[28:10] You see, remember last couple of weeks ago he stood in the wilderness in front of Satan and he took on a 40-day fast.

[28:20] And he relived exactly what Adam went through in the garden of God. And when Satan came to him and said, break your fast, if you will break your fast and feast on evil, I'll give you the whole world.

[28:30] And Jesus kept the fast. And he relived the fast and what it was meant to be for us in every way that we never did and never could have. And then here he comes to the point and he says, I'm the groom, the feast has come, but I'm going to be taken away.

[28:45] And he's saying this, that the crucifixion, the crucifixion is where Jesus Christ chose to go and be starved. He chose to go and take the fast to the utter limit.

[28:56] He chose to go and fast all the way to the bottom. You see, our fast is nothing but a little hunger pain where we try to remember what our sin has cost us and what the Lord has done for us.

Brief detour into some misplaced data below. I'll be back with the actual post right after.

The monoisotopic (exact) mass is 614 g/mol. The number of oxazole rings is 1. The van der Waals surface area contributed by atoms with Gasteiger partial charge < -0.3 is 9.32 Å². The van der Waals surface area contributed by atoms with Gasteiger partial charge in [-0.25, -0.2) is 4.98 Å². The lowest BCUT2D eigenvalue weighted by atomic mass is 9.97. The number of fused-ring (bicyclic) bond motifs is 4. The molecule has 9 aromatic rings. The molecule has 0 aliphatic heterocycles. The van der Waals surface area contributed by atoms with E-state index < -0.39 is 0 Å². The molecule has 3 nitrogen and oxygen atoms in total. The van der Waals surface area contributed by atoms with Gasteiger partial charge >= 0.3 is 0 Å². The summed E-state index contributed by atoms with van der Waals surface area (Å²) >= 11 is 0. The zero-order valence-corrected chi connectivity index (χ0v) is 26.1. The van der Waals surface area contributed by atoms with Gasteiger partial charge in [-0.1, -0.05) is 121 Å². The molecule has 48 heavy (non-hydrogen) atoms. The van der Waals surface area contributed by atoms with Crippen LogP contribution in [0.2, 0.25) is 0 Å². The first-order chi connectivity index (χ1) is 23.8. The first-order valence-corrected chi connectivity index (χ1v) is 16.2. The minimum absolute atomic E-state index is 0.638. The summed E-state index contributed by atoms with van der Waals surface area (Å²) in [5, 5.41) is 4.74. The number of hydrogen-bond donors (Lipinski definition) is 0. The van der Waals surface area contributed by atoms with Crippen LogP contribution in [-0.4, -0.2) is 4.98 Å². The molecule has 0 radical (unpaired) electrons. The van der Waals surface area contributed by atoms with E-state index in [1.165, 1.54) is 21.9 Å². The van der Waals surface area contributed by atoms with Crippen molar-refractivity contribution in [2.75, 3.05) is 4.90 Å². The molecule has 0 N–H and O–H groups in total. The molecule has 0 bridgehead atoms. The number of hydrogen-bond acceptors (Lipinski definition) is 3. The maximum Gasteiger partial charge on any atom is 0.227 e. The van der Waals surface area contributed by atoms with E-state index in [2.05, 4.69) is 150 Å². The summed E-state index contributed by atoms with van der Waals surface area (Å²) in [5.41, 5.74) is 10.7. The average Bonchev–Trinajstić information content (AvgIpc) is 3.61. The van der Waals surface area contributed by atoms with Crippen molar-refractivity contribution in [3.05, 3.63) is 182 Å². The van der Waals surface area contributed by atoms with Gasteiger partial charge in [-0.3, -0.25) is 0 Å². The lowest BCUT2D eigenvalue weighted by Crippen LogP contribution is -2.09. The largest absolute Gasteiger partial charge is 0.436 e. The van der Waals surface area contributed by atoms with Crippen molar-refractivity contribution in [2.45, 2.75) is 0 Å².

[29:09] But Jesus was starved all the way to the point of being forsaken by God, the Father himself. And he's saying, I'm going to be taken away. The party is going to end and it's going to be when I go and experience the ultimate fast for you so that you might know feasting.

[29:25] And remember the night before he was betrayed, he took bread, the feast, and he broke it and he passed the wine out and he said, tomorrow there is no feasting.

[29:36] But we will one day. After what I'm about to do, I'm about to go through the utmost fast so that you can keep the feast. And so Christians now, we fast, but we feast.